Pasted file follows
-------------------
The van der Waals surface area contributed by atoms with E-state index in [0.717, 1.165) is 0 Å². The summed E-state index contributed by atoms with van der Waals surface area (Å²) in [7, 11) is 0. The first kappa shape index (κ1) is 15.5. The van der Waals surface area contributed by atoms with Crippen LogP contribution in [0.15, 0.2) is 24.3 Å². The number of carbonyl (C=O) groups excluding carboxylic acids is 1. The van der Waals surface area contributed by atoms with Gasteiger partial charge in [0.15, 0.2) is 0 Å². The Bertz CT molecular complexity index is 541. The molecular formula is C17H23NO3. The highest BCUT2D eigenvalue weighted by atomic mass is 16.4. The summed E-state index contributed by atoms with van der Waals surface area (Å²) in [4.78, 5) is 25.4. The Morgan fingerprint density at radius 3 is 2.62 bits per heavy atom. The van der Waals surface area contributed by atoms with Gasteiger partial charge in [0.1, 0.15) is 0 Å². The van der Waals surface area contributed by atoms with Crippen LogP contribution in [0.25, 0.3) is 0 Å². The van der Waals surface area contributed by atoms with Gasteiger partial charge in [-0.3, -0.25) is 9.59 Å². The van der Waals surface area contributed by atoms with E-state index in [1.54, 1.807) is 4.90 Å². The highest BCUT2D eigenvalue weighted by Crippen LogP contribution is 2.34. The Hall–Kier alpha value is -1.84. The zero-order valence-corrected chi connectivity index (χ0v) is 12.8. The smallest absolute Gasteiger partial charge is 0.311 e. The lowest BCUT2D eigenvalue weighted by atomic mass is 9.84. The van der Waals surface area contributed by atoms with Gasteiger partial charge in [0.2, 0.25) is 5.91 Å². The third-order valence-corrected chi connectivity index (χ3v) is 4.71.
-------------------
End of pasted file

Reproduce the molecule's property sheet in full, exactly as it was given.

The van der Waals surface area contributed by atoms with E-state index in [0.717, 1.165) is 0 Å². The summed E-state index contributed by atoms with van der Waals surface area (Å²) in [7, 11) is 0. The first kappa shape index (κ1) is 15.5. The van der Waals surface area contributed by atoms with Crippen LogP contribution in [0.15, 0.2) is 24.3 Å². The number of carbonyl (C=O) groups excluding carboxylic acids is 1. The van der Waals surface area contributed by atoms with Gasteiger partial charge in [0.15, 0.2) is 0 Å². The Bertz CT molecular complexity index is 541. The molecular formula is C17H23NO3. The highest BCUT2D eigenvalue weighted by atomic mass is 16.4. The summed E-state index contributed by atoms with van der Waals surface area (Å²) in [4.78, 5) is 25.4. The Morgan fingerprint density at radius 3 is 2.62 bits per heavy atom. The van der Waals surface area contributed by atoms with Gasteiger partial charge in [0.1, 0.15) is 0 Å². The van der Waals surface area contributed by atoms with Crippen LogP contribution in [0.25, 0.3) is 0 Å². The van der Waals surface area contributed by atoms with Gasteiger partial charge in [-0.3, -0.25) is 9.59 Å². The van der Waals surface area contributed by atoms with E-state index in [1.54, 1.807) is 4.90 Å². The highest BCUT2D eigenvalue weighted by Crippen LogP contribution is 2.34. The Hall–Kier alpha value is -1.84. The zero-order valence-corrected chi connectivity index (χ0v) is 12.8. The smallest absolute Gasteiger partial charge is 0.311 e. The lowest BCUT2D eigenvalue weighted by atomic mass is 9.84. The van der Waals surface area contributed by atoms with Gasteiger partial charge in [0.2, 0.25) is 5.91 Å². The third-order valence-corrected chi connectivity index (χ3v) is 4.71.